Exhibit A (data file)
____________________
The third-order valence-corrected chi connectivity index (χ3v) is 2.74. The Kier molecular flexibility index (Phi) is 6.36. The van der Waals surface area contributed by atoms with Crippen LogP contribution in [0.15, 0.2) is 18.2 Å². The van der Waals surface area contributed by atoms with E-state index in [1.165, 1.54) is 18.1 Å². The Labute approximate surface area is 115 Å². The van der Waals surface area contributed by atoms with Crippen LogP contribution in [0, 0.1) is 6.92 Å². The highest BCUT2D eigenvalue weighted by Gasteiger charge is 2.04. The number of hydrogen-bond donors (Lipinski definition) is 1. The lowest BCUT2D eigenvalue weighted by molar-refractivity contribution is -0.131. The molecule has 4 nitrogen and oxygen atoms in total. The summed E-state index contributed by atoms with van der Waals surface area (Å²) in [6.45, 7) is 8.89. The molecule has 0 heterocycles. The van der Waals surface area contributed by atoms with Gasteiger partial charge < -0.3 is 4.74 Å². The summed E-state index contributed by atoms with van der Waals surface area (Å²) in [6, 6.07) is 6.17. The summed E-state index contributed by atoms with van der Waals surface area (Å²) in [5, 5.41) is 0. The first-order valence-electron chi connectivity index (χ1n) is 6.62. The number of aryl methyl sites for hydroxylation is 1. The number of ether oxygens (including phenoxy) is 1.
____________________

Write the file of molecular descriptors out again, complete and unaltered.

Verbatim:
The third-order valence-corrected chi connectivity index (χ3v) is 2.74. The Kier molecular flexibility index (Phi) is 6.36. The van der Waals surface area contributed by atoms with Crippen LogP contribution in [0.15, 0.2) is 18.2 Å². The van der Waals surface area contributed by atoms with E-state index in [1.165, 1.54) is 18.1 Å². The Labute approximate surface area is 115 Å². The van der Waals surface area contributed by atoms with Crippen LogP contribution in [0, 0.1) is 6.92 Å². The highest BCUT2D eigenvalue weighted by Gasteiger charge is 2.04. The number of hydrogen-bond donors (Lipinski definition) is 1. The lowest BCUT2D eigenvalue weighted by molar-refractivity contribution is -0.131. The molecule has 4 nitrogen and oxygen atoms in total. The summed E-state index contributed by atoms with van der Waals surface area (Å²) in [6.45, 7) is 8.89. The molecule has 0 heterocycles. The van der Waals surface area contributed by atoms with Gasteiger partial charge < -0.3 is 4.74 Å². The summed E-state index contributed by atoms with van der Waals surface area (Å²) in [6, 6.07) is 6.17. The summed E-state index contributed by atoms with van der Waals surface area (Å²) in [5, 5.41) is 0. The first-order valence-electron chi connectivity index (χ1n) is 6.62. The number of aryl methyl sites for hydroxylation is 1. The number of ether oxygens (including phenoxy) is 1.